Featured module: Understanding Yourself and Others Through Intercultural Communication

This modules teaches students how to study societies composed of groups that are - or claim to be - culturally different. It studies how people understand and react to cultural difference. 

In order to do so, we will need to start from the very basics. What is identity? Are our gender, national, or ethnic identities determined by our biology, or are they culturally constructed, and thus able to shift according to social, economic, and political contexts? Have 'ethnicity', 'nationality', and 'race(ism)' been around since forever, or are they the products of modern society?

Once we learn how to study identity from an anthropological perspective, we will be able to ask ever more important and pressing questions. Does cultural difference always breed conflict? How do different groups coexist and cooperate? Why and when do they fight? And how do they restore relations? What is the role of memory, ritual, and exchange in keeping groups cohesive?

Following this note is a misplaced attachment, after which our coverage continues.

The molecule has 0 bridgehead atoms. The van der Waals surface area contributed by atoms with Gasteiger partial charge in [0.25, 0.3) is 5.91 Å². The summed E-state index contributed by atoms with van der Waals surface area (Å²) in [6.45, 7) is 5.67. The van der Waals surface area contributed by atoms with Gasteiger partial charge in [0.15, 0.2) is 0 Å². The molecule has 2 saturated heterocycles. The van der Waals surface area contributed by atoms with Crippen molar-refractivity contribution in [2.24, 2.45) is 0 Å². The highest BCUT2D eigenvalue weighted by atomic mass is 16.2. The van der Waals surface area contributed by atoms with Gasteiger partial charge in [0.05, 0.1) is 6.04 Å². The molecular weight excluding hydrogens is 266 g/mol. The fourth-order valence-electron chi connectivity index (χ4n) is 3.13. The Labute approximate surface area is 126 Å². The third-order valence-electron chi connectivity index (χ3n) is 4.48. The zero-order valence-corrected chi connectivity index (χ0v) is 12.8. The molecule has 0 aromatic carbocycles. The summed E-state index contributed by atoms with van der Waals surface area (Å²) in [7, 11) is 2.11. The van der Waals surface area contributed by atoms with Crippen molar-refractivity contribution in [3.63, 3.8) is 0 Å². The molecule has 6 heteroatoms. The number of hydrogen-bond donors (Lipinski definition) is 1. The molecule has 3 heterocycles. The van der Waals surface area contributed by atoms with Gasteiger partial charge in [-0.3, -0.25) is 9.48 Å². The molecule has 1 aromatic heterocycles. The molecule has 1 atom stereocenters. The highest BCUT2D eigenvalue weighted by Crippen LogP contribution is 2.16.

The final part of the module examines how western nation-states (focusing on Germany, France and the United Kingdom) have responded to globalisation, which has resulted in increasingly diverse society. We examine the rise of cosmopolitanism as a lifestyle (and ask incisive questions about our own tendency to have a 'gap year' exploring the world), the rise and fall of multicultural politics, and the disturbing rise of right-wing, populist movements in Europe. 

Answering this question will take us back, once again, to the very basics. What is identity? How is it constructed? What is its relationship to physical matter, such as the environment or biology? Are identities fixed? What about ethnicities and nations, which claim to have been around since forever? We study social memory as an essential component of social solidarity. We ask whether difference truly breeds conflict (or whether the relationship between conflict and difference is an actually very complicated ethnographic question). We close the module by seeing some new challenges to anthropological research on identity and multiculturalism: supermodernity has truly put under duress our way of talking about multiculturalism as anthropologists, while most of the world is now seeing an unexplicable and unexpected resurgance in populist, neo-nationalist movements.